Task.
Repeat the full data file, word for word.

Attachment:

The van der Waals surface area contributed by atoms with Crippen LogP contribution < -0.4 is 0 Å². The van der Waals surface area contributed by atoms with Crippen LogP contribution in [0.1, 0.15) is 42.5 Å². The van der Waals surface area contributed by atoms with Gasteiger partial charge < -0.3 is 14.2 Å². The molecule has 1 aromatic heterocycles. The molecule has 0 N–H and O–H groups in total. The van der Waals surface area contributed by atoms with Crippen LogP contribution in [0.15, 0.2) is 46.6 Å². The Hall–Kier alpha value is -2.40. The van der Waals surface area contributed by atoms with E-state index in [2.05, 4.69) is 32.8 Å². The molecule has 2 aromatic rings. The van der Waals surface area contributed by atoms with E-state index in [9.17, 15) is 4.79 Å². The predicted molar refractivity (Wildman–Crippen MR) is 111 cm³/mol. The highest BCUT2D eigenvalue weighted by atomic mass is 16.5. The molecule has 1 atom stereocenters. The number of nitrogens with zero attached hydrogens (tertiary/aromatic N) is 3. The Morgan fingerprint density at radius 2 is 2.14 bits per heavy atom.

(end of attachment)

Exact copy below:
The van der Waals surface area contributed by atoms with Crippen LogP contribution < -0.4 is 0 Å². The van der Waals surface area contributed by atoms with Crippen LogP contribution in [0.1, 0.15) is 42.5 Å². The van der Waals surface area contributed by atoms with Gasteiger partial charge < -0.3 is 14.2 Å². The molecule has 1 aromatic heterocycles. The molecule has 0 N–H and O–H groups in total. The van der Waals surface area contributed by atoms with Crippen LogP contribution in [0.15, 0.2) is 46.6 Å². The Hall–Kier alpha value is -2.40. The van der Waals surface area contributed by atoms with E-state index in [2.05, 4.69) is 32.8 Å². The molecule has 2 aromatic rings. The van der Waals surface area contributed by atoms with E-state index in [9.17, 15) is 4.79 Å². The predicted molar refractivity (Wildman–Crippen MR) is 111 cm³/mol. The highest BCUT2D eigenvalue weighted by atomic mass is 16.5. The molecule has 1 atom stereocenters. The number of nitrogens with zero attached hydrogens (tertiary/aromatic N) is 3. The Morgan fingerprint density at radius 2 is 2.14 bits per heavy atom.